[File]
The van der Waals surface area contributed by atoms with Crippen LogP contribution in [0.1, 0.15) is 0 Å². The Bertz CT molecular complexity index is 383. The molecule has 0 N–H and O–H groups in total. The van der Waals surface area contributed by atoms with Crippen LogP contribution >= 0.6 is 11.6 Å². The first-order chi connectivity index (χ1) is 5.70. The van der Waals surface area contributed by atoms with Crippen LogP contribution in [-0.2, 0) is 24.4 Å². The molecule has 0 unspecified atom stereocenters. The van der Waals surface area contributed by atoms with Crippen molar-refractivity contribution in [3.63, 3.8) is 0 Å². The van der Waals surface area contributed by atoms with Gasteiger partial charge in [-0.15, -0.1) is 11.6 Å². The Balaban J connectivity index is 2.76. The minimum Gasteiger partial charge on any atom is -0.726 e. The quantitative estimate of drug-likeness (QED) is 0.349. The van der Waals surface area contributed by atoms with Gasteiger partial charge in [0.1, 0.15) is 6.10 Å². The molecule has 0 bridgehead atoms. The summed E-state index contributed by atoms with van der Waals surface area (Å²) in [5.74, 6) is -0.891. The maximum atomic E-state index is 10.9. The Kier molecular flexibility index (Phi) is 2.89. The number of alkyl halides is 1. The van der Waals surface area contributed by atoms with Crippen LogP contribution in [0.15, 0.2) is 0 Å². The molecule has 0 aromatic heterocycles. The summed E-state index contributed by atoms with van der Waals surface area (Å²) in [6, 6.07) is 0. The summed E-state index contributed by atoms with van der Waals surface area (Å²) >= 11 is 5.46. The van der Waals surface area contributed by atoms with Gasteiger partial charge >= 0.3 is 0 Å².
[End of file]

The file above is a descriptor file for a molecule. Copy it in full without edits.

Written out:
The van der Waals surface area contributed by atoms with Crippen LogP contribution in [0.1, 0.15) is 0 Å². The Bertz CT molecular complexity index is 383. The molecule has 0 N–H and O–H groups in total. The van der Waals surface area contributed by atoms with Crippen LogP contribution >= 0.6 is 11.6 Å². The first-order chi connectivity index (χ1) is 5.70. The van der Waals surface area contributed by atoms with Crippen LogP contribution in [-0.2, 0) is 24.4 Å². The molecule has 0 unspecified atom stereocenters. The van der Waals surface area contributed by atoms with Crippen molar-refractivity contribution in [3.63, 3.8) is 0 Å². The van der Waals surface area contributed by atoms with Gasteiger partial charge in [-0.15, -0.1) is 11.6 Å². The Balaban J connectivity index is 2.76. The minimum Gasteiger partial charge on any atom is -0.726 e. The quantitative estimate of drug-likeness (QED) is 0.349. The van der Waals surface area contributed by atoms with Gasteiger partial charge in [0.1, 0.15) is 6.10 Å². The molecule has 0 bridgehead atoms. The summed E-state index contributed by atoms with van der Waals surface area (Å²) in [5.74, 6) is -0.891. The maximum atomic E-state index is 10.9. The Kier molecular flexibility index (Phi) is 2.89. The number of alkyl halides is 1. The van der Waals surface area contributed by atoms with Crippen LogP contribution in [0.15, 0.2) is 0 Å². The molecule has 0 aromatic heterocycles. The summed E-state index contributed by atoms with van der Waals surface area (Å²) in [6, 6.07) is 0. The summed E-state index contributed by atoms with van der Waals surface area (Å²) >= 11 is 5.46. The van der Waals surface area contributed by atoms with Gasteiger partial charge >= 0.3 is 0 Å².